Council tax arrears on the rise: Tell us your story

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This week we launched our latest report on Council tax debt (PDF), which shows a worrying rising trend in the number of people getting in touch with us because they’re in Council tax arrears.

Back in 2010, 13,353 people who contacted us were in arrears to their council; by 2014 this number had risen to 63,016 – a staggering 372% increase.

The consequences of falling into Council tax arrears can be serious. Although councils can’t add charges and interest to Council tax arrears, they have a lot of power to make people pay.

What we found out

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We’ve found councils will often take aggressive action to recover Council tax debts, and not just as a last resort. 62% of people we spoke to had been threatened with court action, while 51% had been threatened with bailiffs (or sheriffs as they’re known in Scotland). Unbelievably, only 13% were encouraged to get debt advice.

The impact this has on individuals and families is immense, adding to stress and anxiety, negatively impacting on health, and putting strain on family life. With people facing charges of £310 for a bailiff/sheriff issuing a letter and visiting their property, what started off as relatively small debts can soon spiral out of control.

That’s why we’re saying enough is enough.

We want action

We believe this is not an effective way to recover debt and the government needs to take action.

  • Councils should have to show evidence that they tried to put an affordable payment plan in place
  • The government should ensure consistent incentives and messages to councils to reinforce the importance of affordable payment solutions
  • There should be new individual protection against councils enforcing unaffordable debts for people who have sought help

Your experience

The statistics from our report paint a picture of what’s happening across the UK, but we’d like to hear your experiences. Have you ever fallen into arrears with Council tax? Did your council offer to put in place an affordable payment plan or suggest you get debt advice? Were you threatened with court action? Did it impact on your family life, work or health? Let us know in the comments.

All figures based on a survey of 1,087 StepChange Debt Charity clients (February 2015)

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  • Ricky

    I fell into arrears with my council tax when I was struggling with debt around six years ago. The council passed the debt onto a collection agent, and I must say that the bailiff that came to my house was one of the friendliest people I’ve ever met! He recommended I get help from a debt advice charity, and persuaded the council to give me some time to get things sorted. I’m sure the council could have given me more time to pay, but I wasn’t opening my post anyway, so in hindsight I think it was a good job they passed my debt to the bailiffs, as that was the kick up the backside I needed to get my debts sorted out.

  • I fell in to huge arrears with my CT and the letters that my local council sent me made me lose sleep! This all happened Feb 2015 and due to the financial year ending in April I had to pay the total remaining within two months – impossible!! They sent me a court summons straight away (I didn’t have to go to court). I had to fill out an income and expenditures form which didn’t include all our actually debts- only what they deemed as ‘priority debts’. I am a full time mother and part time student but my partner works 70hrs+ a week to support us. I offered £100 a month (which I couldn’t actually afford) but they said we had more than enough income spare(??!!), therefore rejected my offer and demanded I pay £200 per month!! He is on a 0hrs contracts so hours could drop in a heart beat meaning we could have less and less money. I have had to sell a few bits and pieces around the house just to meet these payments… Extremely unfair way to tackle this issue 🙁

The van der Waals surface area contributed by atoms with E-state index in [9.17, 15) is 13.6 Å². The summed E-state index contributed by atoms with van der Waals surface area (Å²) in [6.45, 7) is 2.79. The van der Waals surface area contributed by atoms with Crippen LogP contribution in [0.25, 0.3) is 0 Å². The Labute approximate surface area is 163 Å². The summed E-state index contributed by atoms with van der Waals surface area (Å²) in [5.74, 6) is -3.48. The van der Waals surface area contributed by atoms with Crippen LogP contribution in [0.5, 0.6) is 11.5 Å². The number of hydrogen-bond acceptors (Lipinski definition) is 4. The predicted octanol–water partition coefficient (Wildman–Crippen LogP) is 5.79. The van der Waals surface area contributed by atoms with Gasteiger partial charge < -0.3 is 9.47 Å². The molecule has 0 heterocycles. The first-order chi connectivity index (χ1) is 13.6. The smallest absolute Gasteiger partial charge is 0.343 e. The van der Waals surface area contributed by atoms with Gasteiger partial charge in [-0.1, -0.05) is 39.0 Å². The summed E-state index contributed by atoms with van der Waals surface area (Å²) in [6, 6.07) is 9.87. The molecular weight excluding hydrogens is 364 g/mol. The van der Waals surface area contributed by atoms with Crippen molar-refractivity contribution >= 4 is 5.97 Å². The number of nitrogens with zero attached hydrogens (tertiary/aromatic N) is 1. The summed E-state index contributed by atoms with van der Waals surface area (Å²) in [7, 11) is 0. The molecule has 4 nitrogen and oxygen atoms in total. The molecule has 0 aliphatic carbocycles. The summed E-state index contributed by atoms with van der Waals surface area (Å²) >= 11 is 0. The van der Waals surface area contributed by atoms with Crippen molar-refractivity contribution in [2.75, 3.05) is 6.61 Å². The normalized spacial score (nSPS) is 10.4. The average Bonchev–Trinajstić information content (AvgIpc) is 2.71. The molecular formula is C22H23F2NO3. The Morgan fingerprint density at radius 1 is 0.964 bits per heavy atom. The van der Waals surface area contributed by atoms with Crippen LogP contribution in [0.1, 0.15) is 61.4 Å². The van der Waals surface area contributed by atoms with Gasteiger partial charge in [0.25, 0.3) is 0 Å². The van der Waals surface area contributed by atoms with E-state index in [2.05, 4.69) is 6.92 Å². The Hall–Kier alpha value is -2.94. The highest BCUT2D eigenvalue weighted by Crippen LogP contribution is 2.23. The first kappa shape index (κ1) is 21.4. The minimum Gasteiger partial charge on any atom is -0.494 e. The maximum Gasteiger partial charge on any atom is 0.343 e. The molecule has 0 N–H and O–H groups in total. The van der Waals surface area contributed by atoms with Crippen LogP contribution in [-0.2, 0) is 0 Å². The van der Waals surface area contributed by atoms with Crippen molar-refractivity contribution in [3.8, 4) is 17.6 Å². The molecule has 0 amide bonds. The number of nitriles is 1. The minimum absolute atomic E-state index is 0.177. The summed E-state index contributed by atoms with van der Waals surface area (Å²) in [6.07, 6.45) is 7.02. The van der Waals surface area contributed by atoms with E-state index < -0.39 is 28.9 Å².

• KENNYBOY

    As a former Bailiff for Equita how we earnt a wage was to force people into paying by using bullying tactics especially clamping cars or gaining entry into homes and listing goods to be removed, This is how we got trained and made to work as we had to meet a monthly quota of collecting full payments, the office had a daily routine of making false visits on to cases and therefore putting on false charges, a small debt of say £100 would end up approx £350 this was routine. If clients had more than 1 debt as long as 1 was paid in full that was the only time an arrangement to pay the outstanding was made, even then we had our charges on the debt and made them pay approx £100 per month to clear, the only time it got sent back to the council was if a complaint was made other wise the council left us alone to collect in any manner possible.

  • karl

    I moved in with my partner 11 years ago and since then the council have refused multiple times to change name to mine or put in joint name. This causes problems paying as they want I.d sometimes or want proof that I’m allowed to pay it, but they take my rent money every month. Because my partner receives the letters I don’t see them straight away and due to falling behind £60 they put a court Injunction on my partner which I had to pay extra to get rid of on top of paying the full amount I was given a week to make a decision, they did offer me chance of installments but again I had to pay another fixed amount to extend the injuction. Not being able to pay as my pay is monthly I took out a payday loan, and then another to help with that and in the end I was in serious debt because the council couldnt Wait 1 week to pay £60.